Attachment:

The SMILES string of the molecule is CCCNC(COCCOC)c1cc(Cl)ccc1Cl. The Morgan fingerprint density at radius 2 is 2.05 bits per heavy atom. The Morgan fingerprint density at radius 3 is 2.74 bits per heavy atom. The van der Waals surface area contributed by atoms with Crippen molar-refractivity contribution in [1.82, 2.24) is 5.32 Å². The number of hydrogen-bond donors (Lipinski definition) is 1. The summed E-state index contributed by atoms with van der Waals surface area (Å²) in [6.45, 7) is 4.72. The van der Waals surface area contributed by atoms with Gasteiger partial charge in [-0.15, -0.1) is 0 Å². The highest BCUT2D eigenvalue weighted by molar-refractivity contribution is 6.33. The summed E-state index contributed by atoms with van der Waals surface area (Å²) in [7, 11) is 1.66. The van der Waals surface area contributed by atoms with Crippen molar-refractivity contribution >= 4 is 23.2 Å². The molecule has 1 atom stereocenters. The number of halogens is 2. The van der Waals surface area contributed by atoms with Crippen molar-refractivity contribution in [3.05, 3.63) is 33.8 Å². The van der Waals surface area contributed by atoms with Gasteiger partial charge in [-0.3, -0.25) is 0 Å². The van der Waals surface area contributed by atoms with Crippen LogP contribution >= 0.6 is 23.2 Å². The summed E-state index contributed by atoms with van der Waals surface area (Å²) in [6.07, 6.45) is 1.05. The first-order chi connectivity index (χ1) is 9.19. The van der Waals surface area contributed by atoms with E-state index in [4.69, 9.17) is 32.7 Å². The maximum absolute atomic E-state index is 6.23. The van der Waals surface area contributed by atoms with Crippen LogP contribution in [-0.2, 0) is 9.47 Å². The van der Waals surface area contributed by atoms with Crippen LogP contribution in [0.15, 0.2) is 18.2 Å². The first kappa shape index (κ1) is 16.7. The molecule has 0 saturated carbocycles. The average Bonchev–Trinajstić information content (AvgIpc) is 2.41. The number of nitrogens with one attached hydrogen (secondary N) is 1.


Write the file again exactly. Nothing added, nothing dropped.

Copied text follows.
The SMILES string of the molecule is CCCNC(COCCOC)c1cc(Cl)ccc1Cl. The Morgan fingerprint density at radius 2 is 2.05 bits per heavy atom. The Morgan fingerprint density at radius 3 is 2.74 bits per heavy atom. The van der Waals surface area contributed by atoms with Crippen molar-refractivity contribution in [1.82, 2.24) is 5.32 Å². The number of hydrogen-bond donors (Lipinski definition) is 1. The summed E-state index contributed by atoms with van der Waals surface area (Å²) in [6.45, 7) is 4.72. The van der Waals surface area contributed by atoms with Gasteiger partial charge in [-0.15, -0.1) is 0 Å². The highest BCUT2D eigenvalue weighted by molar-refractivity contribution is 6.33. The summed E-state index contributed by atoms with van der Waals surface area (Å²) in [7, 11) is 1.66. The van der Waals surface area contributed by atoms with Crippen molar-refractivity contribution >= 4 is 23.2 Å². The molecule has 1 atom stereocenters. The number of halogens is 2. The van der Waals surface area contributed by atoms with Crippen molar-refractivity contribution in [3.05, 3.63) is 33.8 Å². The van der Waals surface area contributed by atoms with Gasteiger partial charge in [-0.3, -0.25) is 0 Å². The van der Waals surface area contributed by atoms with Crippen LogP contribution >= 0.6 is 23.2 Å². The summed E-state index contributed by atoms with van der Waals surface area (Å²) in [6.07, 6.45) is 1.05. The first-order chi connectivity index (χ1) is 9.19. The van der Waals surface area contributed by atoms with E-state index in [4.69, 9.17) is 32.7 Å². The maximum absolute atomic E-state index is 6.23. The van der Waals surface area contributed by atoms with Crippen LogP contribution in [-0.2, 0) is 9.47 Å². The van der Waals surface area contributed by atoms with Crippen LogP contribution in [0.15, 0.2) is 18.2 Å². The first kappa shape index (κ1) is 16.7. The molecule has 0 saturated carbocycles. The average Bonchev–Trinajstić information content (AvgIpc) is 2.41. The number of nitrogens with one attached hydrogen (secondary N) is 1.